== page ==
Everyone at the store was very courteous this morning except for one man who walked in and conducted business without wearing a mask. Michelle resented this disrespect but didn’t say anything to him. As I was walking down my street I could hear the scraping of squirrels’ toenails on the trunks of large trees. It’s only partly sunny so far today. I’m expecting a phone call from Heidi this afternoon. The song in my head is “Norwegian Wood.” A friend once told me that John Lennon deliberately imitated the style of Bob Dylan when he wrote this song, and yet it inevitably came out sounding like himself. Another time, when I was 21, I sort of rediscovered “Across the Universe” while listening to the blue compilation late at night. I was totally unprepared for what I heard, and the effect of the music just made me bawl hot tears. Also the words, of course. Someday I’d like to commit the whole lyric to memory. In stark contrast to my experience with the music, my clueless and insensitive dad was sleeping in his room down the hall, oblivious and obtuse. Why would anyone ever want to be like my dad?

Quarter after nine. And yet I named my dog Aesop because I was thinking of my father. Also he was very proud of my grades in philosophy. Dad could be logical, and sometimes made jokes that were absurd, though he was never shrewd or sharp, nor very perceptive. The best I can say about him is that he was constant, as if rooted to the ground like a great tree. He resembled a Faulkner character or two in this respect. And his core values were comfort and security: not very imaginative, but you could always depend on him in a crisis. Who would I be if I were a Faulkner character?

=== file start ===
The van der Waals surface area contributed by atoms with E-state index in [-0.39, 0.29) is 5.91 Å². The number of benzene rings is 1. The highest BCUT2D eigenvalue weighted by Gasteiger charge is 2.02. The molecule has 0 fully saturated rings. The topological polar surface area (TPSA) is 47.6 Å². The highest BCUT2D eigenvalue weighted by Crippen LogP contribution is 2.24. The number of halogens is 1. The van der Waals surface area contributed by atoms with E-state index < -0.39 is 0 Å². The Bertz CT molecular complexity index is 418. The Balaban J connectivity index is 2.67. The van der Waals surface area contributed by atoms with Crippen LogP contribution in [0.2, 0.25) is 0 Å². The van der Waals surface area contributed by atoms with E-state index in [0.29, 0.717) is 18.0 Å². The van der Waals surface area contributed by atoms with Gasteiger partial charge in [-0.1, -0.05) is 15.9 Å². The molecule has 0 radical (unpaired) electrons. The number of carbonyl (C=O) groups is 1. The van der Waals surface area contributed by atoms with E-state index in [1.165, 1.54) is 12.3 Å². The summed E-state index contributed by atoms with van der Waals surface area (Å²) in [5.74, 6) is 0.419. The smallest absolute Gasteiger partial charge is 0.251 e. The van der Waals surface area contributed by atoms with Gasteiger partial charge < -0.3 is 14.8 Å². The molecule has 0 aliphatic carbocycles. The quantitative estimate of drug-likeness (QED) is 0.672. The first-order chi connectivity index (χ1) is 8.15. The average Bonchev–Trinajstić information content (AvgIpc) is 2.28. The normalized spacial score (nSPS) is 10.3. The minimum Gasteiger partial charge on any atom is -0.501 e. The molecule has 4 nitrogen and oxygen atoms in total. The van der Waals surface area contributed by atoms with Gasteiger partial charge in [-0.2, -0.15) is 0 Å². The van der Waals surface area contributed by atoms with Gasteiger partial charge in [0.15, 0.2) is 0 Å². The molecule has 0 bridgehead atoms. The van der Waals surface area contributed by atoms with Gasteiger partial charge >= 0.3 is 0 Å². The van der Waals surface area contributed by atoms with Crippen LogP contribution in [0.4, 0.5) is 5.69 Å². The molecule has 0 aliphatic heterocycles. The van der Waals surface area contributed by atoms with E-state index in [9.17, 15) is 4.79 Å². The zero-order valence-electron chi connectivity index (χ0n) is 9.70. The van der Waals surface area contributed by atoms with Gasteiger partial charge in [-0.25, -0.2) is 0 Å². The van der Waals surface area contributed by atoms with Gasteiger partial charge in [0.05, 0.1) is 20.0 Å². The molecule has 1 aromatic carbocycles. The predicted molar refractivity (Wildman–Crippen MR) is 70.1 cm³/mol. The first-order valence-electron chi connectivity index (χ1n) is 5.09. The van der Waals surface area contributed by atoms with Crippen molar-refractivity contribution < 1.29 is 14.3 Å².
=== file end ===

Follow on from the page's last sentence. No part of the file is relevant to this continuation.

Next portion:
BS&T

Eight thirty.

I was at the store looking over the frozen foods when I heard “Spinning Wheel” by Blood, Sweat & Tears come on the radio. I listened along and then I realized it was the album version with the incredible trumpet solo by Lew Soloff. I mentioned it to Michelle, but she didn’t know how to respond. But for me it was a kind of inspiration, and in spite of everything else that goes badly, I feel that my life still has cosmic meaning and purpose, as guided by the “stars.” It is difficult having Saturn for my ruling planet, yet it motivates me in my perambulations east and west along Maxwell Road and elsewhere in the city. I shuffle on the sidewalks like an old bum, hearing music in my head and muttering things to myself, though I’m an intelligent old bum. 

The BS&T song this morning makes me rethink my music projects, even if the issue of alcohol is one that will never go away. I just hope I’ll have the wisdom and strength to resist the temptation in the future to drink. It’s a gray and overcast day so far today, so maybe it won’t get as warm, and I can make my trip over to Bi Mart without any trouble.